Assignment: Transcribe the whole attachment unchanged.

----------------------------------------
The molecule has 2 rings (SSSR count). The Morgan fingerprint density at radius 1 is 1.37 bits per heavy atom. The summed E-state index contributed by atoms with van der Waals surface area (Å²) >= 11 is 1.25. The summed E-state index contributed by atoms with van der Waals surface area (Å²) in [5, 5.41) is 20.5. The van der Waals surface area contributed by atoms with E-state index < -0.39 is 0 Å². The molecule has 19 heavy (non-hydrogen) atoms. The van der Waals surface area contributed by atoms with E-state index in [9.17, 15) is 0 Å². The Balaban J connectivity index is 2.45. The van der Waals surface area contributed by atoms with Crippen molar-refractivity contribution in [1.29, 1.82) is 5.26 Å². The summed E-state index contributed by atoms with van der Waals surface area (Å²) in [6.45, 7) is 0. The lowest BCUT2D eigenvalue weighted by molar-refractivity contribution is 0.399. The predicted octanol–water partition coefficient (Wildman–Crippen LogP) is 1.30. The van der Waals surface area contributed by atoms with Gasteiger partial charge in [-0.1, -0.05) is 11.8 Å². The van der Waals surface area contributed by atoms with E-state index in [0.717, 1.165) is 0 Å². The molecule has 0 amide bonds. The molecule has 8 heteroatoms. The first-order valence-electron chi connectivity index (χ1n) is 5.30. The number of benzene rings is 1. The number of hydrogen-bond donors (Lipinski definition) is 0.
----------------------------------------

The molecule has 2 rings (SSSR count). The Morgan fingerprint density at radius 1 is 1.37 bits per heavy atom. The summed E-state index contributed by atoms with van der Waals surface area (Å²) >= 11 is 1.25. The summed E-state index contributed by atoms with van der Waals surface area (Å²) in [5, 5.41) is 20.5. The van der Waals surface area contributed by atoms with E-state index < -0.39 is 0 Å². The molecule has 19 heavy (non-hydrogen) atoms. The van der Waals surface area contributed by atoms with E-state index in [9.17, 15) is 0 Å². The Balaban J connectivity index is 2.45. The van der Waals surface area contributed by atoms with Crippen molar-refractivity contribution in [1.29, 1.82) is 5.26 Å². The summed E-state index contributed by atoms with van der Waals surface area (Å²) in [6.45, 7) is 0. The lowest BCUT2D eigenvalue weighted by molar-refractivity contribution is 0.399. The predicted octanol–water partition coefficient (Wildman–Crippen LogP) is 1.30. The van der Waals surface area contributed by atoms with Gasteiger partial charge in [-0.1, -0.05) is 11.8 Å². The van der Waals surface area contributed by atoms with E-state index in [0.717, 1.165) is 0 Å². The molecule has 0 amide bonds. The molecule has 8 heteroatoms. The first-order valence-electron chi connectivity index (χ1n) is 5.30. The number of benzene rings is 1. The number of hydrogen-bond donors (Lipinski definition) is 0.